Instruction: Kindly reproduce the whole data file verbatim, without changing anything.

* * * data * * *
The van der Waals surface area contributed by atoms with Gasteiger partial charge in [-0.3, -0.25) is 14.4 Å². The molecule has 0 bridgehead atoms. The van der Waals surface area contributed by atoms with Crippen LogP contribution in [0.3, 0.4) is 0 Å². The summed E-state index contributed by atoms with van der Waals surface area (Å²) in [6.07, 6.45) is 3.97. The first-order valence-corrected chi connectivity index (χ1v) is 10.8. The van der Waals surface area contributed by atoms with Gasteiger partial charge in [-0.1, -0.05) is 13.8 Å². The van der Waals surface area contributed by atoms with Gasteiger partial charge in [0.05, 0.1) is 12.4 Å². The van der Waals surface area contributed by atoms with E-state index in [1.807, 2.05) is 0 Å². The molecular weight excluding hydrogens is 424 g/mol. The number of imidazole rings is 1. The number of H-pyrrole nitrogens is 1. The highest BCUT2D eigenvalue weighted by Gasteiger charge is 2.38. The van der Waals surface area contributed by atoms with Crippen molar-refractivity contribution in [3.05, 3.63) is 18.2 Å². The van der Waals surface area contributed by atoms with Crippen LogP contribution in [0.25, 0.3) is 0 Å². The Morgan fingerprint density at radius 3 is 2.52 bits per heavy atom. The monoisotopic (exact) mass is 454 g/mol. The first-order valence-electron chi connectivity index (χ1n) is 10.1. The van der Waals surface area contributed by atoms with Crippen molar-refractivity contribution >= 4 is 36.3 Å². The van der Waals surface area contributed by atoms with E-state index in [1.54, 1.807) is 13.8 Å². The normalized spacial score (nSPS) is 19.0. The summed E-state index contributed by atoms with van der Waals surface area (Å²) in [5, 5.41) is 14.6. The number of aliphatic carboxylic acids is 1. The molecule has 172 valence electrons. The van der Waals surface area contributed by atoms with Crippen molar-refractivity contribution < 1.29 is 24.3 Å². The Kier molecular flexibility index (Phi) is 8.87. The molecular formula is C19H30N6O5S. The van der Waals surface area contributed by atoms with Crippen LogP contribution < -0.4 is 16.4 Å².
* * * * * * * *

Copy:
The van der Waals surface area contributed by atoms with Gasteiger partial charge in [-0.3, -0.25) is 14.4 Å². The molecule has 0 bridgehead atoms. The van der Waals surface area contributed by atoms with Crippen LogP contribution in [0.3, 0.4) is 0 Å². The summed E-state index contributed by atoms with van der Waals surface area (Å²) in [6.07, 6.45) is 3.97. The first-order valence-corrected chi connectivity index (χ1v) is 10.8. The van der Waals surface area contributed by atoms with Gasteiger partial charge in [-0.1, -0.05) is 13.8 Å². The van der Waals surface area contributed by atoms with Gasteiger partial charge in [0.05, 0.1) is 12.4 Å². The van der Waals surface area contributed by atoms with E-state index in [1.807, 2.05) is 0 Å². The molecular weight excluding hydrogens is 424 g/mol. The number of imidazole rings is 1. The number of H-pyrrole nitrogens is 1. The highest BCUT2D eigenvalue weighted by Gasteiger charge is 2.38. The van der Waals surface area contributed by atoms with Crippen molar-refractivity contribution in [3.05, 3.63) is 18.2 Å². The van der Waals surface area contributed by atoms with Crippen LogP contribution in [0.25, 0.3) is 0 Å². The Morgan fingerprint density at radius 3 is 2.52 bits per heavy atom. The monoisotopic (exact) mass is 454 g/mol. The first-order valence-electron chi connectivity index (χ1n) is 10.1. The van der Waals surface area contributed by atoms with Crippen molar-refractivity contribution >= 4 is 36.3 Å². The van der Waals surface area contributed by atoms with E-state index in [1.54, 1.807) is 13.8 Å². The normalized spacial score (nSPS) is 19.0. The summed E-state index contributed by atoms with van der Waals surface area (Å²) in [5, 5.41) is 14.6. The number of aliphatic carboxylic acids is 1. The molecule has 172 valence electrons. The van der Waals surface area contributed by atoms with Crippen molar-refractivity contribution < 1.29 is 24.3 Å². The Kier molecular flexibility index (Phi) is 8.87. The molecular formula is C19H30N6O5S. The van der Waals surface area contributed by atoms with Crippen LogP contribution < -0.4 is 16.4 Å².